There’s a good ol’ campfire song that I’ve sang for years and years, and yet am just now starting to truly comprehend. It’s a simple tune, accompanied by nice, flowing words, but the profound message is penetrating when I stop to reflect on what it means for my life. Is this something I simply sing, or is it a prayer of affirmation and commitment?
“I have decided to follow Jesus…no turning back, no turning back. Though none go with me, still I will follow…no turning back, no turning back.”
The gravity of this song has been weighing on me over the last few years as I have sought to understand what it truly means to follow Jesus, no matter where he calls me. When I decided to follow Jesus, what did it entail? Was it a timid, “Sure, but only when it’s convenient,” or the “I’ll follow, Jesus, but don’t expect me to change anything major”? Was it a covenant to follow privately, but don’t even think about asking me to take a stand on controversial or ‘unpopular’ issues? What if I come to a breaking point, a line in the sand over which I can’t step?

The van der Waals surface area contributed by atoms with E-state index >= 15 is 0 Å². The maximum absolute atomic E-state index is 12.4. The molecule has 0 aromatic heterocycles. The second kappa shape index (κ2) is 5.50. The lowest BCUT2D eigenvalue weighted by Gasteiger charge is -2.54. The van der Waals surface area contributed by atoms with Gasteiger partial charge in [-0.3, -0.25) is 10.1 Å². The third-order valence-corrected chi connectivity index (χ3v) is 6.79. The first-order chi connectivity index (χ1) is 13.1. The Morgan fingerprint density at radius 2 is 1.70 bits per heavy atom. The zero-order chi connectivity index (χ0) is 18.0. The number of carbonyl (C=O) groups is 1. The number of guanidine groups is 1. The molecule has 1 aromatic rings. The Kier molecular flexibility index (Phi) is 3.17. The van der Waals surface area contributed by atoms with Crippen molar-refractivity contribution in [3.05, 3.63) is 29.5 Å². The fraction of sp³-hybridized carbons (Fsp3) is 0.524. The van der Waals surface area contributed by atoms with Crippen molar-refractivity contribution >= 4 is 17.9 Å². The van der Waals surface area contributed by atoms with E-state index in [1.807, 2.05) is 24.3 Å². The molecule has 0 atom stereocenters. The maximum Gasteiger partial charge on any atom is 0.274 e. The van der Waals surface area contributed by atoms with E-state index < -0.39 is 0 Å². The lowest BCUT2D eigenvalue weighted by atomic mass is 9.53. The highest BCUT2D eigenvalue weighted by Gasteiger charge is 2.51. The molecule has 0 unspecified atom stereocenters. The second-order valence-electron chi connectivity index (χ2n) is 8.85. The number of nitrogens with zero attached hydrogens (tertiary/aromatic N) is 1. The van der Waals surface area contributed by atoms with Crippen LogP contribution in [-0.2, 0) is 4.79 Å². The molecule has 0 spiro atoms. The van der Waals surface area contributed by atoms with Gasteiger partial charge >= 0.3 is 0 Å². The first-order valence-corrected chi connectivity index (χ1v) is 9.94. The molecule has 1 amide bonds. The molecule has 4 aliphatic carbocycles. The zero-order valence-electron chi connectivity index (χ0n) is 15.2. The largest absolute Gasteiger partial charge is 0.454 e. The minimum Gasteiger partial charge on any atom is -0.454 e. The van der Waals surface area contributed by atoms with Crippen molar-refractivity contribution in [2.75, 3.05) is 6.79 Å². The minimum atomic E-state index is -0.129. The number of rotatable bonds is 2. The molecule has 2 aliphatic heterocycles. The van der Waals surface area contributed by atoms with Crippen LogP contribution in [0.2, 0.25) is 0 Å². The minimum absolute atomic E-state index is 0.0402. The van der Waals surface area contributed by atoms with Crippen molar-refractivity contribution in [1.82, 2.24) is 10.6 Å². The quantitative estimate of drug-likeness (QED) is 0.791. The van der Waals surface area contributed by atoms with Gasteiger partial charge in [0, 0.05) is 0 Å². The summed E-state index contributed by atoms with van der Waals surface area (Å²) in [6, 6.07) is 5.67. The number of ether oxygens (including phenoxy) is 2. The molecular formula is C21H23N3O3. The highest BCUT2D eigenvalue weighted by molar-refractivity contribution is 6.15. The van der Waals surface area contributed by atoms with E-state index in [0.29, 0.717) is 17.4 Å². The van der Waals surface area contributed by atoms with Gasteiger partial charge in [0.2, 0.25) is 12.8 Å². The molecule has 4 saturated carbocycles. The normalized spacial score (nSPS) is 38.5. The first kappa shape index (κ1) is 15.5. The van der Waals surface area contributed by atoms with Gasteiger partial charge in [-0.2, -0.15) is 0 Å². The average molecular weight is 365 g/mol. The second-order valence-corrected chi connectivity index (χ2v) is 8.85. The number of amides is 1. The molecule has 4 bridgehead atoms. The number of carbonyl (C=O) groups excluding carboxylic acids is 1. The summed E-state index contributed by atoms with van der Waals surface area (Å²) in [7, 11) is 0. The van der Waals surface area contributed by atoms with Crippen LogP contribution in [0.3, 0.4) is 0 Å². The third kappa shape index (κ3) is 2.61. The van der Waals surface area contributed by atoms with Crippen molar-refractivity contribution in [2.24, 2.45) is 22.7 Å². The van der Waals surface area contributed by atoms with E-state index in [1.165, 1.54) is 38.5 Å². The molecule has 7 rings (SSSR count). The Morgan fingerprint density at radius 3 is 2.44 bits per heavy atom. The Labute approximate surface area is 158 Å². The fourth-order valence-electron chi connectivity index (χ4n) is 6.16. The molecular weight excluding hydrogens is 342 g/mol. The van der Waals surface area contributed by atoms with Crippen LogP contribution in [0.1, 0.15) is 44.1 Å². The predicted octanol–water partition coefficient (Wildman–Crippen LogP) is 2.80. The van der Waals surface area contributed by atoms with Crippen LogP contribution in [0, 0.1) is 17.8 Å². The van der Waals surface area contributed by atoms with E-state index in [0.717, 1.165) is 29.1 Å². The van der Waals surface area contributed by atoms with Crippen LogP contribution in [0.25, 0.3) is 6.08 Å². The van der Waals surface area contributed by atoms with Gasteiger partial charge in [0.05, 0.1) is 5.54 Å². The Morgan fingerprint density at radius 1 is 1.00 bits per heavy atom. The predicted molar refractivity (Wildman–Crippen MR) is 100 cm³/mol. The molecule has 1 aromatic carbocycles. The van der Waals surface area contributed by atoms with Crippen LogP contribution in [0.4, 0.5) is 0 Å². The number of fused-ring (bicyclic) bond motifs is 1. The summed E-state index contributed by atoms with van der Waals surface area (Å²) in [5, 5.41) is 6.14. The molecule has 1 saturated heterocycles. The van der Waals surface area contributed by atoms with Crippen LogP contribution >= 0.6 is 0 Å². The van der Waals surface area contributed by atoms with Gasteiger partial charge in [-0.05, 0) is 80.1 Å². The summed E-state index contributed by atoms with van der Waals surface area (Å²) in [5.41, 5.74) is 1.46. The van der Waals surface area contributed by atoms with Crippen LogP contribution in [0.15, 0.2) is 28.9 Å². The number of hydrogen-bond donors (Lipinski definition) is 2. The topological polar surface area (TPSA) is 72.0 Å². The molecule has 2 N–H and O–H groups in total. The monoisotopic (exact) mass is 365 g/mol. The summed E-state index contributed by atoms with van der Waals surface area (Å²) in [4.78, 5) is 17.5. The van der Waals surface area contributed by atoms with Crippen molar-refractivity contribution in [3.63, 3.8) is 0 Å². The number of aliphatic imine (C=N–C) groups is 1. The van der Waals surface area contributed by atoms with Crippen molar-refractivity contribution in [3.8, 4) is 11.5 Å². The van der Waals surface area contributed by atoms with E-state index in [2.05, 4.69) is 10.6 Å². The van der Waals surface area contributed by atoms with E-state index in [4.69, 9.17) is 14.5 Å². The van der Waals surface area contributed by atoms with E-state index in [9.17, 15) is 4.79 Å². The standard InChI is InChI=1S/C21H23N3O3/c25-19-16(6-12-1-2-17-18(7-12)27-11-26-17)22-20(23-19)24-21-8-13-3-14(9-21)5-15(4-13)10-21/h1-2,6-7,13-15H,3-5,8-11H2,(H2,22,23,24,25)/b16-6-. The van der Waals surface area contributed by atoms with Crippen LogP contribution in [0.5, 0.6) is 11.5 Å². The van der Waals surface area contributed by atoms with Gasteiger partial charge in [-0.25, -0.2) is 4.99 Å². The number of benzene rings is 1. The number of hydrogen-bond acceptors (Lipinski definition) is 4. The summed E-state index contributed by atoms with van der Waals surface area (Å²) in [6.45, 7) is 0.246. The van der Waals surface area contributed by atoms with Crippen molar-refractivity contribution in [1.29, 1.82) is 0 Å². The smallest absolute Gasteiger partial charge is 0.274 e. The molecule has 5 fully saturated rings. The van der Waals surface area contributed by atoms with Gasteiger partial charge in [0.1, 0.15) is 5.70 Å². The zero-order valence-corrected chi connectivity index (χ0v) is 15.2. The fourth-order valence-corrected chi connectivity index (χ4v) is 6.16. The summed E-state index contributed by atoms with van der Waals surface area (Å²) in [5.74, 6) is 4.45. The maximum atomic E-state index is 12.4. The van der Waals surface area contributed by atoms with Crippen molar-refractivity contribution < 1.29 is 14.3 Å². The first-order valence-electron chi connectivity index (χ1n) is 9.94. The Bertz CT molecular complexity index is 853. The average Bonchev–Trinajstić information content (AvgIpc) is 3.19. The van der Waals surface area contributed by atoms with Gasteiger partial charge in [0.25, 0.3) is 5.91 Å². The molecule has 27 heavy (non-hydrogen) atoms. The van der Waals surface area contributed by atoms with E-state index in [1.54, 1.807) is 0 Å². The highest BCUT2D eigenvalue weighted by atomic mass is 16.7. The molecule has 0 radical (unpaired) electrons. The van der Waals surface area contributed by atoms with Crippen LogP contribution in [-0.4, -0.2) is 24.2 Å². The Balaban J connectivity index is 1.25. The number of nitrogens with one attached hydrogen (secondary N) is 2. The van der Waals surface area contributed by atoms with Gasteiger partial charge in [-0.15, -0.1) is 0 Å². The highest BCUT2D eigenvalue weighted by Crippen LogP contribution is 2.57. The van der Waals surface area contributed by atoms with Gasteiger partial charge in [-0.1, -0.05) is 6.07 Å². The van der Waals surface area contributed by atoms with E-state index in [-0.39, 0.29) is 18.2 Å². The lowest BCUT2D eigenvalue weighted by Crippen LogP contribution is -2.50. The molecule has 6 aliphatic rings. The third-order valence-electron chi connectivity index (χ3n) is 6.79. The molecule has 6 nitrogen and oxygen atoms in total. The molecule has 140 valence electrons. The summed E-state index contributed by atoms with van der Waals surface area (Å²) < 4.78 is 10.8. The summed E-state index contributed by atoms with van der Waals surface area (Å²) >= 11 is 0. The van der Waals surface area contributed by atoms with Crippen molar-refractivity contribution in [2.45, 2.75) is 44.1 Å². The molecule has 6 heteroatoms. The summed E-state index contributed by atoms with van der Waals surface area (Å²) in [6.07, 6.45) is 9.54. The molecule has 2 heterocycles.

By choosing the waters of baptism and the path of the disciple, I also chose to go on this grand adventure with God, not knowing where all it might take me, but assured that the One who walks beside me is faithful. It is a journey that is changing my life, one that forces me to examine things from a new perspective. When I contemplate war, poverty, immigration, food choices, sexual (and sexuality) issues, resource consumption, and whether or not I choose to engage the lonely man sitting next to me on the train, I hear the words of this song resonating deep within. I turn to God’s poetry in scripture and God’s prose in lived experience and find a new way to be human, one that, by its very nature, does not allow me to stay where I have been. I have decided to follow Jesus – no turning back.
Is our faith like a piece of clothing we can change and take off casually, or is it an embodiment of Christ’s love in the world, something that enters so deeply into our being that we cannot detach ourselves from it? To say “I have decided to follow Jesus” is indeed a dangerous prayer, for it will take me to places I never dreamed of venturing. But I have. And I will.